The pride of being who we are «I believe that a well-made African American film could be universal. James Brown is known and appreciated everywhere, and so are Duke Ellington, Baker, Miles Davis, Stevie Wonder, Prince. Films should be the same way». That was Spike Lee’s answer, during the question time following his lecture, to the not very politically correct, yet very significant question on how much the African-American label, as well as other ethnical and cultural labels after all, can be an advantage or a limitation for an artist; he immediately replied that no, he doesn’t think that putting this adjective in front of his name has ever been a problem or might be a problem in the future. «Personally, I do not get offended when African-American is put in front of my name. I don’t think it puts limits on what I am or what I can do. I realize, though, it is not like this for everyone. Whoopi Goldberg and I often had discussions about this: she says she is a human being first, a woman second and then an African-American». In short, according to Lee there’s nothing wrong in showing and receiving acknowledgement for one’s own cultural identity, not even in the discriminations he experiences sometimes, despite his popularity, «because people see this», he says, pointing at his arm. «I am proud of who I am – he reiterates – and I am proud of my cultural heritage and I don’t see it as a negative being an African-American filmmaker versus Spike Lee, a filmmaker». And he concludes: «I don’t allow people to put labels on me. I know who I am and that’s it». Daniela Panosetti

history of television and film. So once I decided I want to be a filmmaker I knew I would want to explore different images, different stories of the African-American experience. Now when I started out it was solely that but now I have expanded and done many many subjects. In fact, I even shot a film in Italy called “Miracle at Saint Anna”, which is about the Buffalo soldiers who fought in Italy against the fascists and against the Nazis. Telling the story is something that we human beings are always going to need. I don’t care what technology is: we started out drawing stuff in caves, songs, literature, plays, books, novels. We are always going to tell a story. Now the question becomes what story are you going to tell and how are you going to tell the story. I often ask myself this question, and so I did when I was asked: “How would I tell the story of the European nation which is trying to find its soul?”. I asked this question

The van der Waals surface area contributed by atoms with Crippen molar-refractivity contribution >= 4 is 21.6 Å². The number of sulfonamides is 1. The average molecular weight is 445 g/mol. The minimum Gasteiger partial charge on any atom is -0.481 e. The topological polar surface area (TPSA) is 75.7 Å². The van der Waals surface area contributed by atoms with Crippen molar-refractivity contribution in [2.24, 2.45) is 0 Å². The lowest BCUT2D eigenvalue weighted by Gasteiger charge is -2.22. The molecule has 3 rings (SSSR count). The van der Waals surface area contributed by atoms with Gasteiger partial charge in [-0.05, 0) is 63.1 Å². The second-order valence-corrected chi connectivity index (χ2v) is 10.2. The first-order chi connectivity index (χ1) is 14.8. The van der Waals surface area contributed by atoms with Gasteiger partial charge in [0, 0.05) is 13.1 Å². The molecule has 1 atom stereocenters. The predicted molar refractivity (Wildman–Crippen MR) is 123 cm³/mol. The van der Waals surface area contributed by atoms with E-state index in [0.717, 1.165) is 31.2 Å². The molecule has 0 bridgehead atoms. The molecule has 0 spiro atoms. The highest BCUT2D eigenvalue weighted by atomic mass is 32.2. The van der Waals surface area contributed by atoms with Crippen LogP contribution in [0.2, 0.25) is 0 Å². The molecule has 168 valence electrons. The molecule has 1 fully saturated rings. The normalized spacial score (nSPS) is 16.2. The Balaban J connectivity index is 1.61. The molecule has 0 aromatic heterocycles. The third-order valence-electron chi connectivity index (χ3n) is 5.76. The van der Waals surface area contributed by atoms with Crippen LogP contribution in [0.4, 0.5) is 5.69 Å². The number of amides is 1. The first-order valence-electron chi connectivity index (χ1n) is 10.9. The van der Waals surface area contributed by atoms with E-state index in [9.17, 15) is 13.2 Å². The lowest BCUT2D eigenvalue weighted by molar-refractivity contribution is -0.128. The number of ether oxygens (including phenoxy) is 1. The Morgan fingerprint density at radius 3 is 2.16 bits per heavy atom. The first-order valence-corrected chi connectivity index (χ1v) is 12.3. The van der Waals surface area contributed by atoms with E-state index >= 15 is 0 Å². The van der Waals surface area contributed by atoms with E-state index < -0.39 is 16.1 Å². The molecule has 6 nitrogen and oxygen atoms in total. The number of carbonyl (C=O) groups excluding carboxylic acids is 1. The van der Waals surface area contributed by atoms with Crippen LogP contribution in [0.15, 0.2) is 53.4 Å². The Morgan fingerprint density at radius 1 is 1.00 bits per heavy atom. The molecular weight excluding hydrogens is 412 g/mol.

Human beings, people, are a country’s soul. Culture, food, fashion, language: it always comes down to the people. That’s what really matters, the source of inspiration for every story

continent – we have all these languages and cultures together and at the same time it’s not together. But it is diversity itself that makes everything universal. You could have a novel, a piece of art, a film, that’s very specific about a culture and yet it’s universal. Why? Because they are told by human


BUFFALO SOLDIERS A scene from Lee’s movie “Miracle at St. Anna”, re-creating the events of St. Anna massacre through the eyes of the American soldiers of the Buffalo Division


beings. And human beings, people, are a country’s soul. Culture, food, fashion, culture: it always comes down to the people. People: that’s what really matters, the source of inspiration to tell every story.

From Bicycle Thieves to Malcolm X An example explaining how much can story be universal is related to my personal experience. I never really saw European cinema until I was in film school, and one of my favourite films is “Bicycle Thieves”. I love the films of post-war Italy, from Fellini to Rossellini and De Sica. Take “Bicycle Thieves”, for example: I don’t speak Italian, I am not Italian, but I was so able to connect to that story of this father and son trying to find his bicycle that was stolen. This bicycle was very symbolic: it was more than just a vehicle that enabled him to have a job and provide for his family. The film was done so well that it still has impact on me today. So the soul of a country is people. I think that the people who are part of that country, I think those are the ones who should be telling those stories. Not to say that someone can’t come from another country and make a film but to really know something you have to be about it – it has to be in your DNA.

I look very much forward to seeing the work of the new generations: young people want to give their contribution, to communicate their intake as to how they see the world, to tell their own story